| The Daytona Beach News-Journal
ORMOND BEACH — When Lowell Lohman met a few years ago with medical researchers working to find a cure for diabetes, he offered praise for their dedication, but also a suggestion:
“I told them, ‘While you’re searching for it, please make the day-to-day struggle of being a diabetic easier,’” said Lohman, a successful entrepreneur who has been a Type 1 diabetic for 55 years.
Now, Lohman and his wife, Nancy, are making a $4 million donation to support that goal by establishing Lohman Diabetes Center of Excellence at Halifax Health Medical Center in Daytona Beach. It is conceived as a one-stop resource center for diabetes patients seeking access to world-class endocrinologists, on-site lab work, educational and lifestyle coaching, the Lohmans said.
“That’s our hope, that it’s a navigation center, a collaborative team approach to diabetes care,” said Nancy Lohman, who joined her husband to present an initial $1 million check to open the center to Halifax Health officials on Thursday at the couple’s Ormond Beach home.
At the gathering, which included roughly a dozen representatives of Halifax Health and the Halifax Health-Foundation, the couple’s generosity was heralded by Joe Petrock, the hospital foundation’s executive director.
“As we walk through life, we are indeed fortunate to meet those individuals who through their thoughts, actions and good deeds make our community a better place,” Petrock said. “Lowell and Nancy, you are two of those individuals. Your gift will definitely improve the quality of life for the thousands in our community who live with diabetes.”
The new diabetes center will be based on the fifth floor of Halifax Health’s Professional Building at 311 Clyde Morris Blvd., which is now being renamed the Lohman Building.
The hospital also has hired the first of two endocrinologists to work at the center, Dr. Poonam Kalidas Kapadia, a specialist in endocrinology, diabetes and metabolism previously based at UF Health in Jacksonville.
Kapadia is slated to start on Nov. 1 in temporary quarters, said John Guthrie, Halifax Health vice president of communications. The new center is scheduled to open by the end of the second quarter of next year, after construction and remodeling is complete, he said.
“Lowell and Nancy really brought it to our attention that we really needed more capacity for endocrinology in our area,” Guthrie said. “What the Lohmans’ gift is going to help us do is create a diabetes center of excellence here, so we can start to educate people more about how to take care of themselves.”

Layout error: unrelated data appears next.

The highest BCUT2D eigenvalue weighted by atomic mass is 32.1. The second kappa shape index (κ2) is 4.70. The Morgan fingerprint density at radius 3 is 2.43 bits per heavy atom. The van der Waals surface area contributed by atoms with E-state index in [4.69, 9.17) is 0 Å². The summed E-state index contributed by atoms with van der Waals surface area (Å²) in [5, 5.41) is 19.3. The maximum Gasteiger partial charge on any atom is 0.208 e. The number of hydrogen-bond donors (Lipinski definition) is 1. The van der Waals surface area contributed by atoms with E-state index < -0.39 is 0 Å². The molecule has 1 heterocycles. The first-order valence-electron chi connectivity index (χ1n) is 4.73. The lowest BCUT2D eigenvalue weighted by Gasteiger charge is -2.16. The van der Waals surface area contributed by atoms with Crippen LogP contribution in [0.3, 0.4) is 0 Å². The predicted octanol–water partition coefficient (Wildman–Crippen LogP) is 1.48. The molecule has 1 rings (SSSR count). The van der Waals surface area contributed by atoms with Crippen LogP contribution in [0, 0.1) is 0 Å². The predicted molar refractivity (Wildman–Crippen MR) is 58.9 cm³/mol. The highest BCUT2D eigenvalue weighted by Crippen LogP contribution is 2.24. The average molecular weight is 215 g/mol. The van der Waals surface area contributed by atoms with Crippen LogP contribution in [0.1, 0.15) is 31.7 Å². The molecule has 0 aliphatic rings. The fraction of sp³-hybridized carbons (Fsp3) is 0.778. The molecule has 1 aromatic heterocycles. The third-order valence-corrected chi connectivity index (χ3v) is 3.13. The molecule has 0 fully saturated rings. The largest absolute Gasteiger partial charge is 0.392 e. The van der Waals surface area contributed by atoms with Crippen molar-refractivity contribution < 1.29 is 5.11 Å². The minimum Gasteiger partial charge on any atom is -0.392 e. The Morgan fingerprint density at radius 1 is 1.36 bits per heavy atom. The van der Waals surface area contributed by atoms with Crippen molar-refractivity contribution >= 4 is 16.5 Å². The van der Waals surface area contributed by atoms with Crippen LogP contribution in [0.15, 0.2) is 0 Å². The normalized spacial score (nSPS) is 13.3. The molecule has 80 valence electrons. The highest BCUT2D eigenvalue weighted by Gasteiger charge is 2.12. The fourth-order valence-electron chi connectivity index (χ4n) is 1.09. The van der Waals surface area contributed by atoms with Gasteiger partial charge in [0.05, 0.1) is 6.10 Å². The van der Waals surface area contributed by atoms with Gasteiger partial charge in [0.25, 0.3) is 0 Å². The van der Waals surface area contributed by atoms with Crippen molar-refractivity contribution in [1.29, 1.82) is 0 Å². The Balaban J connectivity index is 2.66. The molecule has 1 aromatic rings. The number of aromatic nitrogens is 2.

The Lohmans’ initial $1 million donation will be followed by an investment of an additional $3 million distributed in $500,000 annual installments over the next six years, the couple said.
“We want it to grow and continue and that’s why we’re spreading our gift out over time,” Nancy Lohman said. “We want to keep it sustainable and help in that effort.
“We want the center of excellence to be a resource for diabetics in our community for their entire lives, something that helps people navigate education, resources and medical attention,” she said. “It is Lowell’s legacy to help others to lead a better, limitless life with diabetes. It makes us very happy.”
The impact of the new center will be “monumental,” said Jeff Feasel, president and CEO of Halifax Health, also among those offering remarks on Thursday at the Lohmans’ home.
“It will solidify their legacy in our community for decades,” Feasel said. “It’s our responsibility to execute on the plan; to communicate with our community, educate our community and provide needed services for this very important community.”
‘A good partnership’
The new diabetes center is the latest in a series of collaborations in awareness and care that involves the Lohmans, Halifax Health, the Volusia-Flagler Family YMCA and the Volusia County division of the non-profit Help A Diabetic Child Foundation.
The Lohmans became aware of the latter organization in September 2018, when Lowell Lohman read a short article in The Daytona Beach News-Journal about a fundraising event hosted by the foundation. Its work impressed him enough to publicly reveal that he had Type 1 diabetes, a condition he had kept secret for most of his life.
The Lohman family was the largest private owner of funeral homes and cemeteries in Florida. Lohman has owned more than 60 businesses; the majority has been with family. As an entrepreneur, Lohman’s story and strategies for building multimillion-dollar family businesses are detailed in his recent book “The Lohman Way.”
Lowell Lohman, 75 is a member of the CEO Business Alliance and serves on the board of the Help A Diabetic Child Foundation. Together with his wife Nancy, Lohman has donated more than $6 million to local charities in the Daytona area.